Tanzia Matotek is an undergraduate Chemical Engineering (Honours) and Pharmaceutical Science student from Monash University, and is set to graduate in 2021. She completed her Honours research on microfluidic concentration of microplastics from deep-sea sediment, under Dr Jing Zhang‘s supervision in the Banaszak Holl group.
Stephanie majored in Biomedical Engineering and performed research using AFM to study the effects of various nanoparticles on the stability of lipid bilayers. She graduate from the University of Michigan medical school in 2012 and is now at Cincinnati Children’s Hospital.
Kristen is an undergraduate at Allegheny College with a concentration in Biophysics and minor in Black Studies. She plans to attend medical school upon graduation with hopes of providing free health care to members of underserved communities.
Zubair worked on organometallic research during the 2007-2008 academic year with Ajdin Kavara. He helped uncover a unique set of C-H activation reactions mediated by Sn(II).
Meghan Liroff igraduated from the University of Michigan in 2009 with a degree in Women’s Studies. She also completed the requirements for medical school and is attended Wayne State University to become a doctor.
Ryan earned his PhD working in Paul Chirik’s lab at Cornell University. He is currently a post-doctoral fellow at Los Alamos National Laboratory.
Daniel entered the University of Michigan in the fall of 2000 and signed up for the introductory chemistry course. This fateful decision was followed by taking the course section that Prof. Banaszak Holl was teaching. At the end of the semester he inquired about opportunities for chemical research. Since January of 2001 he has been performing Atomic Force Microscopy experiments on dendrimeric drug delivery agents and cells.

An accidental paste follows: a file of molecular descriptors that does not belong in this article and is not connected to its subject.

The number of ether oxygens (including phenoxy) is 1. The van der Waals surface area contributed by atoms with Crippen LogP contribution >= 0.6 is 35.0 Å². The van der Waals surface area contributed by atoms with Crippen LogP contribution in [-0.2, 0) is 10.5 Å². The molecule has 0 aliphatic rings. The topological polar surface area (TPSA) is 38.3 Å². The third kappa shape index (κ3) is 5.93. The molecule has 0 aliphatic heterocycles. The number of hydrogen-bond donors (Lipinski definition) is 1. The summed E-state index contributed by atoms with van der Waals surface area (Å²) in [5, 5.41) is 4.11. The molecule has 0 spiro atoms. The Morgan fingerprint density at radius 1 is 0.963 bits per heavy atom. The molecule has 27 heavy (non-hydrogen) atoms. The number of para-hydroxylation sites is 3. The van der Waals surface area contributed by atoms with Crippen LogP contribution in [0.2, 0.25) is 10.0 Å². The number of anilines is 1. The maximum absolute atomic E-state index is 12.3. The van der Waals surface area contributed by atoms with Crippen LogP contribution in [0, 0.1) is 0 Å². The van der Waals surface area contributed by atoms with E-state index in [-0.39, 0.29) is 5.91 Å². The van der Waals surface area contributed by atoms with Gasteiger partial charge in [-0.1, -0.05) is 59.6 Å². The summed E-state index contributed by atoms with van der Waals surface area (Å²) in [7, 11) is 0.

Tyson is an undergraduate at the University of Michigan. He worked in the group with Zuzanna Cygan in the fall of 2001.
Fern is an undergraduate at Cameron University . She worked with us in the summer of 2001 on our Research Corporation funded project on germanium chemistry.
Rory is a University of Michigan undergraduate student and an advanced Tae Kwon Do student. He worked during the spring and summer of 2001 on our C-H activation project funded by the Research Corporation.
Ted was an undergraduate majoring in chemical engineering at Michigan. He joined the research group after taking chemistry 302, the undergraduate course in inorganic chemistry. Upon graduation in the fall of 1999, he started as a full-time research associate in the lab working on the AFM of dendritic drug delivery agents. Ted completed research for two full papers on dendrimer imaging by AFM before departing.
Ted is now professor of chemistry at Harvard University.
Ryan is currently at the Center for Western Weather and Water Extremes (CW3E) at UC San Diego.
I am a junior undergraduate student majoring in mechanical engineering. I transferred from Shanghai Jiaotong University in China and have already been at UM for one semester. I took the Chemistry Gateway Course taught by Prof. Banaszak Holl last semester. This course aroused my interest in pursuing further study in Chemistry. As an undergraduate, I also want to see more outside of my major. So I applied to join the project Development of Nanotherapeutics for Cancer Treatment in Prof. Banaszak Holl’s research group . It is exciting for me to have a chance to work with scientists from different fields. It will also be interesting to look at chemistry from the view of a mechanical engineer. I believe that various subjects are projections of truth in different layers. When we combine the knowledge together, we will get something beautiful.
Aaron was a member of the group at Brown University working on surface science problems.
Maggie Kober was in the University of Michigan in LS&A’s Honors program as a double major in biology and Spanish. Maggie performed AFM experiments to examine how nanoparticles cause biological membrane permeability and examined the viscosity changes in cells undergoing apoptosis. She graduated from the University of Michigan Medical School, during which she was a Duke Global Health Fellow at the World Health Organization. Dr. Maggie Kober is a board-certified, fellowship trained dermatologist who specializes in skin cancer detection and prevention, Mohs micrographic surgery, laser and cosmetic procedures.
Maggie’s paper in Bioconjugate Chemistry 2006, 17,728-734 was selected as one of the top 25 “best Articles and Communications from the first 25 years of BC, highlighting the breadth of science and impact of the journal.”
Winky was a member of the group at Brown University working on the synthesis of soluble silicon nitride polymers.
Andrew is performing molecular dynamics/molecular mechanics calculations to better our understanding of cell membrane/nanoparticle interactions.